Valentine’s Day. What a day. For a lot of people this day will be one of celebration, a day to celebrate their affection for their girlfriend, boyfriend, husband, wife – an all-round good day. However, for others this day is one of truly black depression; on no other day of the year does one’s seemingly endless loneliness appear to be more apparent. So all in all, as days go, it is a mixed bag. I am single, but I would appreciate if we could put all that to one side for now. I do, in fact, have something serious to say.
I do not hate Valentine’s Day – except for the last one, I have spent most of them in the traditional singleton fashion of crying into my Ben & Jerry’s whilst watching some rom-com and continuously questioning “Why me?” However, I do not resent the sentiment of the day; rather, I resent the presentation.
We increasingly live in a society where things are commodified. Valentine’s Day seems to demonstrate how far that has gone – if there is any day that shows how we have commodified emotions it is Valentine’s Day. I think we need to realise what is important. It’s great if you are lucky enough to have someone to buy you twenty red roses, but remember this is just a symbol of affection, and the act itself does not have any substance. With the rise of social media, we are constantly encouraged to put things in boxes, and to label things, but these acts just symbolise things that have no value.
I think going for a meal with your partner is great! But money is money, and love is love. It seems that in our neoliberal consumer capitalist society we forget this all too often. When celebrating your love for someone would it not be nice to make them your own card or cook them dinner yourself? Of course, many people do this, but we need to remember why this is so important – we often say ‘it’s the thought that counts’ but do we really understand what that means?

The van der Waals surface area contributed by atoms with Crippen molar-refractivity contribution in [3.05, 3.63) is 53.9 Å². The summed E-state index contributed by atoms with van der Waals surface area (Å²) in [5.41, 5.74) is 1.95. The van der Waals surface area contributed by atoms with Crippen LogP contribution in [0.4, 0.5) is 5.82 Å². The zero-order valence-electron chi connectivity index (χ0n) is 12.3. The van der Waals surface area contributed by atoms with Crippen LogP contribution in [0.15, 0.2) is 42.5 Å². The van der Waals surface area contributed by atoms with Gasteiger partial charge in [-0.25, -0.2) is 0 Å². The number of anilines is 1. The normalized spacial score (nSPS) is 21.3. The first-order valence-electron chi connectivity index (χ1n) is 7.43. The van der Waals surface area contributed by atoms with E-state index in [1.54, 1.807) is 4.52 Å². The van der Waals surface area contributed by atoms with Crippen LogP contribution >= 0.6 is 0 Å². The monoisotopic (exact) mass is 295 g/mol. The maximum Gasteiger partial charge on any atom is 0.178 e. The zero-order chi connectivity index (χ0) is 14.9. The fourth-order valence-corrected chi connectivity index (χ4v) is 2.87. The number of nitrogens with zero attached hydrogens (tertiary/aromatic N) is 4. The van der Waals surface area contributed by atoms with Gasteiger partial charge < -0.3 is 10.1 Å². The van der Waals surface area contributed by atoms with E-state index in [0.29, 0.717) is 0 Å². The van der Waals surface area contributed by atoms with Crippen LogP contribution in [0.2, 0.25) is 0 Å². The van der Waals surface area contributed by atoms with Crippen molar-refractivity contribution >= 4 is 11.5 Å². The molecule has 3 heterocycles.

Love is a beautiful thing, and no amount of material goods can ever fully represent it. We need to understand that there are some things in this world that are not reducible to purchasable commodities. When looking at the shops filling up with pink and red cards, boxes of chocolates and roses, I cannot help but feel as if many of us go through the motions without realising the significance of the content rather than the action.
Valentine’s Day should be a day when we can celebrate the distinctness of our human emotions, and remember that our experience is different from everyone else’s. If you buy someone a card or flower make sure that it is a true expression of your love – not some words put into your mouth by some card writer. We need to remember the importance of humanity – you are more than your relationship status on Facebook, and your shared intimate relationship cannot be represented so simply.
So I urge you this Valentine’s Day to celebrate your love for your partner in your own way: do not just go through the motions, do not just send a card just because you think it is the right thing to do, and remember that affection is in the content not the action.